Exploring New Graphs
We are now officially halfway through to the end of the project!
Construction Of The New Graph
Last week, I left off in favor of a more theoretical approach, and would like to introduce one of the graphs I found. In Belcastro’s paper “Families of Dot-Product Snarks on Orientable Surfaces of Low Genus,” two families of snarks are introduced. These are B1HP and B1VP, and are formed from the different choices (horizontally or vertically) of dotting Blanusa-1 with the Petersen graph. The smallest two graphs of each family are shown below.
At this point, I was motivated to consider a “combination” of these two families by having the Petersen graphs be dotted on in both the vertical and horizontal directions. However, there were a few issues from naively putting the two graphs together, which is shown below. In order to respect the topology of the torus that the graphs are embedded on, we obtain four edge crossings, which are circled in red. These are bad.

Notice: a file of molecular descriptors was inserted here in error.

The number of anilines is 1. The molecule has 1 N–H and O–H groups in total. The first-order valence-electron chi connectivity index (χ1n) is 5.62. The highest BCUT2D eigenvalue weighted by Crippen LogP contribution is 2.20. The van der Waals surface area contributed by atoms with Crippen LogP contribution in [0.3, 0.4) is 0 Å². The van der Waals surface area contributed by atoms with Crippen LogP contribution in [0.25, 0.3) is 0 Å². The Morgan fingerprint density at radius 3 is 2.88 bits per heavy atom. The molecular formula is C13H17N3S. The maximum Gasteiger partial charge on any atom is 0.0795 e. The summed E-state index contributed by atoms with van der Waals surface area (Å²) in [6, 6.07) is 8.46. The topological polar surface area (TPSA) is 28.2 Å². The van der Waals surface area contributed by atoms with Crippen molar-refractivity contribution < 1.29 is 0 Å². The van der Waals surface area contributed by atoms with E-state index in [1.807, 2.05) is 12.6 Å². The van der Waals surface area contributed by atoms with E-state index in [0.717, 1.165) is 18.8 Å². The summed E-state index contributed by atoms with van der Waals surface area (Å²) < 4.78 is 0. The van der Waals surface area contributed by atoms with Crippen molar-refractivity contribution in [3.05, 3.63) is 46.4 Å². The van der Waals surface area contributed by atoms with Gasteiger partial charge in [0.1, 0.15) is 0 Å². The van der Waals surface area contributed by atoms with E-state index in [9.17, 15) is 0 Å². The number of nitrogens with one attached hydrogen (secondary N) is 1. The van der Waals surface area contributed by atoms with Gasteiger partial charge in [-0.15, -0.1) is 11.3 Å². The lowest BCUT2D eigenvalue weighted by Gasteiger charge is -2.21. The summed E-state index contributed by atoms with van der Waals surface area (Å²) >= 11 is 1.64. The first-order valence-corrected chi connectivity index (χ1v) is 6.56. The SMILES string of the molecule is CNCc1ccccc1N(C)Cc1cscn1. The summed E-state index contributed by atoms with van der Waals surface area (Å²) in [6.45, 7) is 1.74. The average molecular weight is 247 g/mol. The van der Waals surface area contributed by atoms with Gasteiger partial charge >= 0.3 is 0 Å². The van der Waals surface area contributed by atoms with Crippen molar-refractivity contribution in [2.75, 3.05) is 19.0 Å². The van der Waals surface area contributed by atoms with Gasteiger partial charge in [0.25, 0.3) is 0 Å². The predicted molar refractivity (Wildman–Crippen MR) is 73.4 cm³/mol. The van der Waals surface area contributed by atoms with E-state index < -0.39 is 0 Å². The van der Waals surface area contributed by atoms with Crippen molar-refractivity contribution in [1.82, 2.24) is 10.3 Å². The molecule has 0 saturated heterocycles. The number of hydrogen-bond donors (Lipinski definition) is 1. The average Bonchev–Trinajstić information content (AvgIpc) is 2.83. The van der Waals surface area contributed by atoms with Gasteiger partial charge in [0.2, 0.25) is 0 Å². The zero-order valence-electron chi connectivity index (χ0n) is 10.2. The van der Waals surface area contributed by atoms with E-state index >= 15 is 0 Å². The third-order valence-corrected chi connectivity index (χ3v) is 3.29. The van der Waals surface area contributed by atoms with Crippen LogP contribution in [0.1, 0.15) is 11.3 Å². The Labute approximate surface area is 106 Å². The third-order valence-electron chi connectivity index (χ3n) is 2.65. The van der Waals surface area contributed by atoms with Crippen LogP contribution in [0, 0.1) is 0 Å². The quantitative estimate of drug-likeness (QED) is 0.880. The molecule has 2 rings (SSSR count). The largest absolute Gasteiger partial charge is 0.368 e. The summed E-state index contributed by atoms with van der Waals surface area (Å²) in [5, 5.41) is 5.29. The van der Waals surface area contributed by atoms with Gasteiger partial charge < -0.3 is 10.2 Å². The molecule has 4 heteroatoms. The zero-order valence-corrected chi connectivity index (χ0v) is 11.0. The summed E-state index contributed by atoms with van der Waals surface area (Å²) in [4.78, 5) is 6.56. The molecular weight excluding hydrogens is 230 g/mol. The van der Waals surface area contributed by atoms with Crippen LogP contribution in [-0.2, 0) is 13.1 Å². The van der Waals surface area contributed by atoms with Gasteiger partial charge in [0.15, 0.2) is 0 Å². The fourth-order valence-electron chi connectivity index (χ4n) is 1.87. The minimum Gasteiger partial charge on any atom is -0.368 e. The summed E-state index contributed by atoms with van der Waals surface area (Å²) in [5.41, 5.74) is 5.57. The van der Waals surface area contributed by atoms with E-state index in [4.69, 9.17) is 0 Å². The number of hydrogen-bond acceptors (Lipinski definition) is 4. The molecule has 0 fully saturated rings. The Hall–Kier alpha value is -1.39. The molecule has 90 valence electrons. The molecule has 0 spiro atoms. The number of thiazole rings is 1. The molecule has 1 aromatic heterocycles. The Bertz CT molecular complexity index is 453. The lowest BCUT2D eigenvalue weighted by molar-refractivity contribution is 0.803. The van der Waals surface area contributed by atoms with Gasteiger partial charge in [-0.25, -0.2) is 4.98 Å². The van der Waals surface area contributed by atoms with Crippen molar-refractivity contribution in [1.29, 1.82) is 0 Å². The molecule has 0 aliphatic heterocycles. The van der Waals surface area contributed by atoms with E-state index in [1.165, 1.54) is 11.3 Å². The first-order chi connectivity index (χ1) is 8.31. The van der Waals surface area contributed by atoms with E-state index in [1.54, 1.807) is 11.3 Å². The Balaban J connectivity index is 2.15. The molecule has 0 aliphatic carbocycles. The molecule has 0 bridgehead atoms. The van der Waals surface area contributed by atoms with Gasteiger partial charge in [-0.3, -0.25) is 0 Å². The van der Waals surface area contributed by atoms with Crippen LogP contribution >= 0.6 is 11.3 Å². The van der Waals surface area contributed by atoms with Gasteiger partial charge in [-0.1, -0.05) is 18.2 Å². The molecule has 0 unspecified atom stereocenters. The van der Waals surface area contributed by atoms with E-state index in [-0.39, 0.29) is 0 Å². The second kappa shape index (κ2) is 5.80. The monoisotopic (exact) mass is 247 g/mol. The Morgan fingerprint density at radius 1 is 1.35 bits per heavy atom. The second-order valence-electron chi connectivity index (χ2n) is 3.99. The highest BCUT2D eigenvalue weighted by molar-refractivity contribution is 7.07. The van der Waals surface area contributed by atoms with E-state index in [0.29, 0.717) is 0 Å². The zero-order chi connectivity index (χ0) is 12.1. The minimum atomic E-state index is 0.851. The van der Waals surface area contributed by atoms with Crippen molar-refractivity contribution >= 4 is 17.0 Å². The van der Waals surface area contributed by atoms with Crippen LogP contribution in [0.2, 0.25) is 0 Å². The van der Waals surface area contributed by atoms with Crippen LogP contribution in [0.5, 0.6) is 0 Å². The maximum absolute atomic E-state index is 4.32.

To fix this, I first tried using a different embedding of the graphs. By a result in the paper, this should an isomorphic graph with different embedding. This yields the graph below, which has only one edge crossing.
To fix this crossing and maintain the cubic property of the graph, I constructed a connector that resulted in the final result.
Although I still have to test if this still a snark, I now have a more general method of systematically constructing larger and larger graphs for examination.
One method of proof I have yet to see regarding this problem is a probabilistic method. The gist of this method would be to prove that there exists a non-zero probability that a graph exists or does not exist with a given condition, and it may avoid explicitly constructing a counterexample. While I am not sure whether this method will play nicely with embedding problems, I figure it’s worth a shot learning more about the approach and giving it a try.
- Belcastro, Sm., Kaminski, J. Families Of Dot-Product Snarks On Orientable Surfaces Of Low Genus. Graphs And Combinatorics 23, 229–240 (2007). Https://Doi.Org/10.1007/S00373-007-0729-9